Throughout Montessori’s writings, there is much that can be learned about how language learning should occur regardless of the linguistic context of the school or the society/culture of which the school is a part. Perhaps one of the most important points raised is the role of the educator in the learning and schooling process. In the Montessorian context, teachers and educators are not simply vessels used in the transmission of data to the students under their care. They are active participants in the learning process. This opens a whole plethora of how education can be conducted in the school environment and what is to be taught. Method in education is the focus of Montessori’s writings. Giving educators back their professional autonomy is not something that is largely done in education in the current educational framework. Curricula are developed and must be adhered to. There are governmental organizations that are solely dedicated to the assessment of teacher performance. The dangers of educational assessment (summative assessment practices) are identified in Montessori’s writings and are now being applied to both the student and teacher populations. The system, as a whole, is concerned with the input and output process. Montessori calls for a reformation of education that does away with summative assessment of students and teachers and focuses on the growing and development process.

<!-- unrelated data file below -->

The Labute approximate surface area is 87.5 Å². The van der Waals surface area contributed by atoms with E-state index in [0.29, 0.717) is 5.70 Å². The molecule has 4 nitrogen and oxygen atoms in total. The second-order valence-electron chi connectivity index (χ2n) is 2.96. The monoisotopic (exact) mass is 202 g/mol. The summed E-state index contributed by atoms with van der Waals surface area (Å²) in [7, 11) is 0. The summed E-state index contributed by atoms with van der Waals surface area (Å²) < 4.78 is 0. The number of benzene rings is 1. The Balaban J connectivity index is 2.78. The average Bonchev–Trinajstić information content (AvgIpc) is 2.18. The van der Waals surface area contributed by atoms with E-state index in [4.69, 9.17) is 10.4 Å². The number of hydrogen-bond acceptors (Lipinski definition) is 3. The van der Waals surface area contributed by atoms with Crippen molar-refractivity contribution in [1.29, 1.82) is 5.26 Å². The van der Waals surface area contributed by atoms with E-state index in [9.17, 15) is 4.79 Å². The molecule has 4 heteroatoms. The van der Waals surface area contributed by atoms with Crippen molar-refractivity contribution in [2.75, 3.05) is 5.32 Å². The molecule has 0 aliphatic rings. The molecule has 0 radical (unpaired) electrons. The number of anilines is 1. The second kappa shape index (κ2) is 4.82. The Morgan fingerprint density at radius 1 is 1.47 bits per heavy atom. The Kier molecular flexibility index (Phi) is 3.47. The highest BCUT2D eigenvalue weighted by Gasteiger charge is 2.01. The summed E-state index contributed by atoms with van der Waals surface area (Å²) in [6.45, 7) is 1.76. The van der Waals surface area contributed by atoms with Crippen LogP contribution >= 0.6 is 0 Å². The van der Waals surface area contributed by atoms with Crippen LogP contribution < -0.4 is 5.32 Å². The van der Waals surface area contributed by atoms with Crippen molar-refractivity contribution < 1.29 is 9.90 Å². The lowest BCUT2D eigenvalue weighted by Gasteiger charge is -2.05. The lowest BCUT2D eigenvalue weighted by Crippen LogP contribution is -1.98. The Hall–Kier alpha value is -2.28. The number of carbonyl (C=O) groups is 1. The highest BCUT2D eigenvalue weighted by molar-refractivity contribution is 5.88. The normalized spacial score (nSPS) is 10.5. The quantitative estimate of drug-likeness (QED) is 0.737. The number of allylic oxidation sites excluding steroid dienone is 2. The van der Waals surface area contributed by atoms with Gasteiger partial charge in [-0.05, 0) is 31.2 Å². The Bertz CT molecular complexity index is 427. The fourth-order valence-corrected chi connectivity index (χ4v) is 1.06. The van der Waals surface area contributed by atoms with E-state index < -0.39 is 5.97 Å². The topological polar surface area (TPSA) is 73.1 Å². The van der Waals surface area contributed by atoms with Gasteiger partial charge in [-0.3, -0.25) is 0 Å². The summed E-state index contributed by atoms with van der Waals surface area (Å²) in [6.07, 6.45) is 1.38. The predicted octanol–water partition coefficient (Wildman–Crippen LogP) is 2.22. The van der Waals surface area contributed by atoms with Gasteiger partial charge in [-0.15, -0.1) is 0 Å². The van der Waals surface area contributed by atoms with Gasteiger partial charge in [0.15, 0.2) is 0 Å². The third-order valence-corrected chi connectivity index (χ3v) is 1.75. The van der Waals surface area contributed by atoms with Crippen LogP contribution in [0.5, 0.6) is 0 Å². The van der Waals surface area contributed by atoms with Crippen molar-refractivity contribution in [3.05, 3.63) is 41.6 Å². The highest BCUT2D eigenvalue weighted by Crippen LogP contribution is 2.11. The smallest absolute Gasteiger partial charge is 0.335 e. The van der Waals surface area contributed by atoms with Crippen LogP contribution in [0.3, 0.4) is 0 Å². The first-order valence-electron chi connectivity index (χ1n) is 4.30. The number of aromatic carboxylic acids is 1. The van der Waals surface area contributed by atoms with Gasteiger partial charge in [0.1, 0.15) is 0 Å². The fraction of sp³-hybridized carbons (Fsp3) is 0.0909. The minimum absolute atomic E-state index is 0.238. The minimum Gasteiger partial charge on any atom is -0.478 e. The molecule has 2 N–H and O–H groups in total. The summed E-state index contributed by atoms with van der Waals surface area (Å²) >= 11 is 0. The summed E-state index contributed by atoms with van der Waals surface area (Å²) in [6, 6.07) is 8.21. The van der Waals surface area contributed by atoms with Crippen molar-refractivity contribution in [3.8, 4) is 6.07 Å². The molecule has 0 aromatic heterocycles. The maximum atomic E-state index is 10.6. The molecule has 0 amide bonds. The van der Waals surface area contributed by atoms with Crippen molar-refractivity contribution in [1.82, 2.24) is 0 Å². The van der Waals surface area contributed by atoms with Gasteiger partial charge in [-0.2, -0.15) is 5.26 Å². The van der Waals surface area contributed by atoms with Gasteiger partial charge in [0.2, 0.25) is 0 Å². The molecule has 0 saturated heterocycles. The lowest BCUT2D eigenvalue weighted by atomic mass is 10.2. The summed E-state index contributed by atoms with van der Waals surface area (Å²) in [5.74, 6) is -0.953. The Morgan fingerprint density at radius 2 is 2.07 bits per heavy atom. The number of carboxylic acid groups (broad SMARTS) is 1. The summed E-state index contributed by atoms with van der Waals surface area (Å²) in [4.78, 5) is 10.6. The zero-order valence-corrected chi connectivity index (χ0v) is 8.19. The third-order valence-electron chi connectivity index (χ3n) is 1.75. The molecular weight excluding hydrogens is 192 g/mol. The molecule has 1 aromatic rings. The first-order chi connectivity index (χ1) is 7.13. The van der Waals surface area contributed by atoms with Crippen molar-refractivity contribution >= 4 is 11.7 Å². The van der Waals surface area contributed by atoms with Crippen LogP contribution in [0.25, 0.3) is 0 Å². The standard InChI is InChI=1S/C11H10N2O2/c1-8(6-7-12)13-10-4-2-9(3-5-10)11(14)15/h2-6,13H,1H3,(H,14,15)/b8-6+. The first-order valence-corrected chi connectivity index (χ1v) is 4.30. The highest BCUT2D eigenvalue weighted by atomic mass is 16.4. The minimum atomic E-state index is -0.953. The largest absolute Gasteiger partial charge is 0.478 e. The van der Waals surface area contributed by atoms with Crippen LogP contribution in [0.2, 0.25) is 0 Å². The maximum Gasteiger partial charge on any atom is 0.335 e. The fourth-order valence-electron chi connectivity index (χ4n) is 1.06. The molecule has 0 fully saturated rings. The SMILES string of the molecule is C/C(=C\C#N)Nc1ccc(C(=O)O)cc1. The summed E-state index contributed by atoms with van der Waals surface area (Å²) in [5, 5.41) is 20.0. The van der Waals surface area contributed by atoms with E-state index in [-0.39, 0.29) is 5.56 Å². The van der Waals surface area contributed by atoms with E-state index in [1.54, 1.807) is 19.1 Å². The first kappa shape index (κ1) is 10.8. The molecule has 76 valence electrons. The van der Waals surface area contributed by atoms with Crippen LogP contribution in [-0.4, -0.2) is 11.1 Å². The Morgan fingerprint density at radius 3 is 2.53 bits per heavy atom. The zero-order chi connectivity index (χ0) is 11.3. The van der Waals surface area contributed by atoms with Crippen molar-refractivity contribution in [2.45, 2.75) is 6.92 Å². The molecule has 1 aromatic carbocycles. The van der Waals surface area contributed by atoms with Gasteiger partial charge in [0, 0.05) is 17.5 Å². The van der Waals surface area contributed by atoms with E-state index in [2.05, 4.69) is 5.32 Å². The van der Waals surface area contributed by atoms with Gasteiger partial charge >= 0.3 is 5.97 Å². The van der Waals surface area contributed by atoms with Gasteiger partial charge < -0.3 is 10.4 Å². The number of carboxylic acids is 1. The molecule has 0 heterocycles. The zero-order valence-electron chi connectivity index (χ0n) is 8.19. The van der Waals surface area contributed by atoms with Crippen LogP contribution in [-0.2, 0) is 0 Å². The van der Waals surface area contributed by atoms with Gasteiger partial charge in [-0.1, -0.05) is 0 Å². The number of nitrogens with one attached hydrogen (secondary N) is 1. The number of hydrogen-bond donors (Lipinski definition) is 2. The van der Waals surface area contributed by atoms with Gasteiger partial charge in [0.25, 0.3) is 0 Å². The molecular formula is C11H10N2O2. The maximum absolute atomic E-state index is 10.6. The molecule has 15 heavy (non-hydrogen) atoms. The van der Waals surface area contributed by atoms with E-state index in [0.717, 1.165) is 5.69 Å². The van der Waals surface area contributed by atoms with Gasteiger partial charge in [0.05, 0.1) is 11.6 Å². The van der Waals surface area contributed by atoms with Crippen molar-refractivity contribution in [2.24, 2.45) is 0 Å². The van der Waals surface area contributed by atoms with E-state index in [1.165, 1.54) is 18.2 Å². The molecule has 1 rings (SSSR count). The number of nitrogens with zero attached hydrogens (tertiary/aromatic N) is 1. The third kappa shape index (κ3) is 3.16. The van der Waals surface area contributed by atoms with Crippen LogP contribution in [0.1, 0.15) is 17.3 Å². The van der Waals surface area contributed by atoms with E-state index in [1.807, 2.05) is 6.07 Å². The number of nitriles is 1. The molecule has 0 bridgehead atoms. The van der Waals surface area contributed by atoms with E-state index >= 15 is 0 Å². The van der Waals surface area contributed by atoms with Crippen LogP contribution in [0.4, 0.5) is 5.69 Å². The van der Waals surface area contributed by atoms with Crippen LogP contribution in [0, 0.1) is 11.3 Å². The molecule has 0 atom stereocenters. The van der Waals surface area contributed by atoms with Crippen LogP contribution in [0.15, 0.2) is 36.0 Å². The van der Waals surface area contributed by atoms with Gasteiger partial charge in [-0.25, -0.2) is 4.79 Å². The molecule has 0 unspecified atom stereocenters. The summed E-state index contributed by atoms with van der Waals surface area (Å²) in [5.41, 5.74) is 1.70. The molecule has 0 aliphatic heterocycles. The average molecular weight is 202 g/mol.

How Montessori designed her Method is also of interest here. She generalized to such an extent in how her Method was to be conducted that it could apply to practically any social, cultural or linguistic context. Although not stated explicitly, this was no doubt an intentional act. She travelled extensively in her career and wanted children universally to be provided with the same educational opportunities. There is little doubt that her travels and interaction with various societies and cultures allowed her to modify her Method to meet the needs of the people she served.